The reason for this is two folds: –

  1. The logistics service provider will not have the ability to determine what cargo is loaded into the container, only the exporter ultimately knows that.
  2. Only the exporter has the most understanding of
    1. The importer/consignee information
    1. Cargo weight and measurement

So, exporters are fundamentally liable for what cargo is loaded, ergo the information on the Bill of Lading. This is also why the Bill of Lading is always filled with a disclaimer

“Said to Contain”

Information that requires the exporter’s confirmation are: –

  1. Delivery address
  2. Container/Seal Number
  3. Cargo Description
  4. Weight and Measurement
  5. Freight Collect/Prepaid Note
  6. Number of copies issued
  7. Port of Loading/Discharge
  8. Vessel Details

Inaccurate Bill of Lading Information Filled

What happens if the description on the Bill of Lading is inaccurate?

It depends entirely on the nature of the inaccuracy. Some inaccuracies can be a misrepresentation of the cargo detail, others can be honest typing errors or other non-crucial errors.

For honest mistakes and errors, the bill of lading can be amended. The process of amending the bill of lading lies in who is responsible to submit the shipping manifest.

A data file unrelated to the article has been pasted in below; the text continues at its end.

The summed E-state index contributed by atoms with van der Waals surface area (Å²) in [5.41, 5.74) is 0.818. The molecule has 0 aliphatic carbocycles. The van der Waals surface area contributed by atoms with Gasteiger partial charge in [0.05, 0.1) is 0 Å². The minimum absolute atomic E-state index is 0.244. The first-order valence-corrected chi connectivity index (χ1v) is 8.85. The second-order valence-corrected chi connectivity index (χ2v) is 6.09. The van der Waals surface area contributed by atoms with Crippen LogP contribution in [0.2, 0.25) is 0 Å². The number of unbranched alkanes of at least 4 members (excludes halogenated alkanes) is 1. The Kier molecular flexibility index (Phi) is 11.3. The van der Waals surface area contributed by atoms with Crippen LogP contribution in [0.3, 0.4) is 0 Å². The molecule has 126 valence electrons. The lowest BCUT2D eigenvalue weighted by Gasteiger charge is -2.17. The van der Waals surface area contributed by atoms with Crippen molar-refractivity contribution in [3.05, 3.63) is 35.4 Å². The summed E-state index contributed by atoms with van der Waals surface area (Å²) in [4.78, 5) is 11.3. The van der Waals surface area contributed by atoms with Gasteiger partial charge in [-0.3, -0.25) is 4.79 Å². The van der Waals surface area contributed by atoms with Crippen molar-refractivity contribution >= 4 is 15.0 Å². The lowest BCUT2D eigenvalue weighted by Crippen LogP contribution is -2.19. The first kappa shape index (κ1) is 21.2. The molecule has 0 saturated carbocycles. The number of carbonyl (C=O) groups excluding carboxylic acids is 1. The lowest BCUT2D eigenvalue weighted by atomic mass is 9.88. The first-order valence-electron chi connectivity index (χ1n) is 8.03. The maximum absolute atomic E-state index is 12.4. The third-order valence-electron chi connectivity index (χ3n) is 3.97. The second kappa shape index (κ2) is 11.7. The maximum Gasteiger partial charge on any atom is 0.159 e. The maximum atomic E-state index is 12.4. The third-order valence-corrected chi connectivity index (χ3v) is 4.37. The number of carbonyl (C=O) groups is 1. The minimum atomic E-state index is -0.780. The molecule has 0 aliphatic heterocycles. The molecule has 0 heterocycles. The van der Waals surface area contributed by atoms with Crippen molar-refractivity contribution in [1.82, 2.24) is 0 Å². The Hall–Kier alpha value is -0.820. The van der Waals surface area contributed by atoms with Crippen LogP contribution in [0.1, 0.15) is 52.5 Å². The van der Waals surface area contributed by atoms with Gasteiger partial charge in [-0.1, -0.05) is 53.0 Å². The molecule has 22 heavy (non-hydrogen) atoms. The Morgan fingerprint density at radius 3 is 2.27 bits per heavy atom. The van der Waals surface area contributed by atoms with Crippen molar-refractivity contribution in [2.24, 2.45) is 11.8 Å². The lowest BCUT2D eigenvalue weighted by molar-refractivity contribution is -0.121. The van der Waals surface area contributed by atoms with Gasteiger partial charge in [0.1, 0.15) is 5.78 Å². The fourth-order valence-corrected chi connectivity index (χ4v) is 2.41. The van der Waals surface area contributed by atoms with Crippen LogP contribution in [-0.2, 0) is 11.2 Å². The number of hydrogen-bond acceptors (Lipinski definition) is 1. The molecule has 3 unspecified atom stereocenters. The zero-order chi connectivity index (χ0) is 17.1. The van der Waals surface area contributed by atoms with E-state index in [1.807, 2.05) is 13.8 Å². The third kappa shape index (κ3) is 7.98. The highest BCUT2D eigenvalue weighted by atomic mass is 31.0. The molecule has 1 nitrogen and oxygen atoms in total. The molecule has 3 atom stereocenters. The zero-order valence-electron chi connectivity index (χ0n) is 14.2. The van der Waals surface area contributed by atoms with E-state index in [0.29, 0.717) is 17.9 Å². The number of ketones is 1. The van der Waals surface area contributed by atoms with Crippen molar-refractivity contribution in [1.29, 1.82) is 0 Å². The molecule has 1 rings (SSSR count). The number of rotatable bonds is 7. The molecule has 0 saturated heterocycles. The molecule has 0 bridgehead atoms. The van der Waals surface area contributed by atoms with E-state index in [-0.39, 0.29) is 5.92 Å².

Amending the bill of lading requires the logistics service provider to amend the shipping manifest as well.

Bill of Lading amendments often comes at a cost. Depending on who is to blame for the error, the party responsible has to absorb that cost.

However, if the bill of lading error can be construed as misrepresentation, the customs officer has to approve of the amendments.


We hope that this article can help you gauge roughly who is supposed to fill out the bill of lading. The straight forward answer is the logistics service provider, but the accuracy of the bill of lading detail is the responsibility of the parties of the contract of carriage.

How to Read a Bill of Lading
When is a Bill of Lading Issued?


Hello! I'm Kelvin, I work as a custom broker and I'm thrilled with having the experience to share my industry knowledge with you. I hope that you enjoy reading them as much as I do posting them.